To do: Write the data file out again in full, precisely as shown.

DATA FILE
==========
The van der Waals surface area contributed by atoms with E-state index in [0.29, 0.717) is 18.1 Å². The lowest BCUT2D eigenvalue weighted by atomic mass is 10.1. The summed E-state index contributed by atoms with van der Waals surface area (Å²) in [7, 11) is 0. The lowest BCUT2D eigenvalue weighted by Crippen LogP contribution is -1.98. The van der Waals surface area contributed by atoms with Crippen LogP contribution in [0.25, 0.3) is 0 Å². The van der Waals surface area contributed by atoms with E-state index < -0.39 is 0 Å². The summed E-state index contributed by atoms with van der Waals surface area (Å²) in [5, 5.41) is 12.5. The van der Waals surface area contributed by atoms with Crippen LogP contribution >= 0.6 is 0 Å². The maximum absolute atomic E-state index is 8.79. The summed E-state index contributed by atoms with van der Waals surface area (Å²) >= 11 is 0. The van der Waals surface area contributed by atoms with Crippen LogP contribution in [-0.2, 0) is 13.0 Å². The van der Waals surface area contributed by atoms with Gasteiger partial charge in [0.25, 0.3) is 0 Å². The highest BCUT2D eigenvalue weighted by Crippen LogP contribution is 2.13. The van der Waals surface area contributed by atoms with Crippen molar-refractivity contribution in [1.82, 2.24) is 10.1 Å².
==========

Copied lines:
The van der Waals surface area contributed by atoms with E-state index in [0.29, 0.717) is 18.1 Å². The lowest BCUT2D eigenvalue weighted by atomic mass is 10.1. The summed E-state index contributed by atoms with van der Waals surface area (Å²) in [7, 11) is 0. The lowest BCUT2D eigenvalue weighted by Crippen LogP contribution is -1.98. The van der Waals surface area contributed by atoms with Crippen LogP contribution in [0.25, 0.3) is 0 Å². The van der Waals surface area contributed by atoms with E-state index < -0.39 is 0 Å². The summed E-state index contributed by atoms with van der Waals surface area (Å²) in [5, 5.41) is 12.5. The van der Waals surface area contributed by atoms with Crippen LogP contribution >= 0.6 is 0 Å². The maximum absolute atomic E-state index is 8.79. The summed E-state index contributed by atoms with van der Waals surface area (Å²) >= 11 is 0. The van der Waals surface area contributed by atoms with Crippen LogP contribution in [-0.2, 0) is 13.0 Å². The van der Waals surface area contributed by atoms with Gasteiger partial charge in [0.25, 0.3) is 0 Å². The highest BCUT2D eigenvalue weighted by Crippen LogP contribution is 2.13. The van der Waals surface area contributed by atoms with Crippen molar-refractivity contribution in [1.82, 2.24) is 10.1 Å².